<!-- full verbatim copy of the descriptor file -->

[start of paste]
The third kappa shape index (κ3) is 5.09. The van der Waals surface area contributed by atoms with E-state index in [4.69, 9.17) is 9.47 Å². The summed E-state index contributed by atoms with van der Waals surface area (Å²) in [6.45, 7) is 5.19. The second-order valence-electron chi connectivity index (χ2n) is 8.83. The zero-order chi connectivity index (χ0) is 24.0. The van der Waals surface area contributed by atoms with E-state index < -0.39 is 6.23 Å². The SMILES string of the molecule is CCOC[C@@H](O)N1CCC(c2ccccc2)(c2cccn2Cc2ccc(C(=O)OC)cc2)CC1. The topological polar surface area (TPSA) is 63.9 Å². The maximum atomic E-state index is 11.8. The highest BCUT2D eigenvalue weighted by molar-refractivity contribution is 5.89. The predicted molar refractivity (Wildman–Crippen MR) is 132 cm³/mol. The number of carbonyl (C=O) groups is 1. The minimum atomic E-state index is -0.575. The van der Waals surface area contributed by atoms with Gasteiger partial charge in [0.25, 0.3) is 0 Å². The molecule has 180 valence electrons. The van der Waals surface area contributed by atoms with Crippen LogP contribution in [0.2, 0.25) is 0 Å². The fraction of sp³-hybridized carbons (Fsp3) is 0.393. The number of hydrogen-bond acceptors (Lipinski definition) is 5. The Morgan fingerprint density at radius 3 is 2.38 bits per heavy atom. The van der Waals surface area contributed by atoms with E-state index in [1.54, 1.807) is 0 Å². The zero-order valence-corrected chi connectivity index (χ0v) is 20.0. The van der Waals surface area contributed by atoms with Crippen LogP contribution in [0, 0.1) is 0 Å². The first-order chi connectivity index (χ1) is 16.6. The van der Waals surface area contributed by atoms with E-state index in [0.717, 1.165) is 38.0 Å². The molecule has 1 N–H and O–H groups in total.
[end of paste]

The third kappa shape index (κ3) is 5.09. The van der Waals surface area contributed by atoms with E-state index in [4.69, 9.17) is 9.47 Å². The summed E-state index contributed by atoms with van der Waals surface area (Å²) in [6.45, 7) is 5.19. The second-order valence-electron chi connectivity index (χ2n) is 8.83. The zero-order chi connectivity index (χ0) is 24.0. The van der Waals surface area contributed by atoms with E-state index < -0.39 is 6.23 Å². The SMILES string of the molecule is CCOC[C@@H](O)N1CCC(c2ccccc2)(c2cccn2Cc2ccc(C(=O)OC)cc2)CC1. The topological polar surface area (TPSA) is 63.9 Å². The maximum atomic E-state index is 11.8. The highest BCUT2D eigenvalue weighted by molar-refractivity contribution is 5.89. The predicted molar refractivity (Wildman–Crippen MR) is 132 cm³/mol. The number of carbonyl (C=O) groups is 1. The minimum atomic E-state index is -0.575. The van der Waals surface area contributed by atoms with Gasteiger partial charge in [0.25, 0.3) is 0 Å². The molecule has 180 valence electrons. The van der Waals surface area contributed by atoms with Crippen LogP contribution in [0.2, 0.25) is 0 Å². The fraction of sp³-hybridized carbons (Fsp3) is 0.393. The number of hydrogen-bond acceptors (Lipinski definition) is 5. The Morgan fingerprint density at radius 3 is 2.38 bits per heavy atom. The van der Waals surface area contributed by atoms with E-state index in [1.54, 1.807) is 0 Å². The zero-order valence-corrected chi connectivity index (χ0v) is 20.0. The van der Waals surface area contributed by atoms with Crippen LogP contribution in [0, 0.1) is 0 Å². The first-order chi connectivity index (χ1) is 16.6. The van der Waals surface area contributed by atoms with E-state index in [0.717, 1.165) is 38.0 Å². The molecule has 1 N–H and O–H groups in total.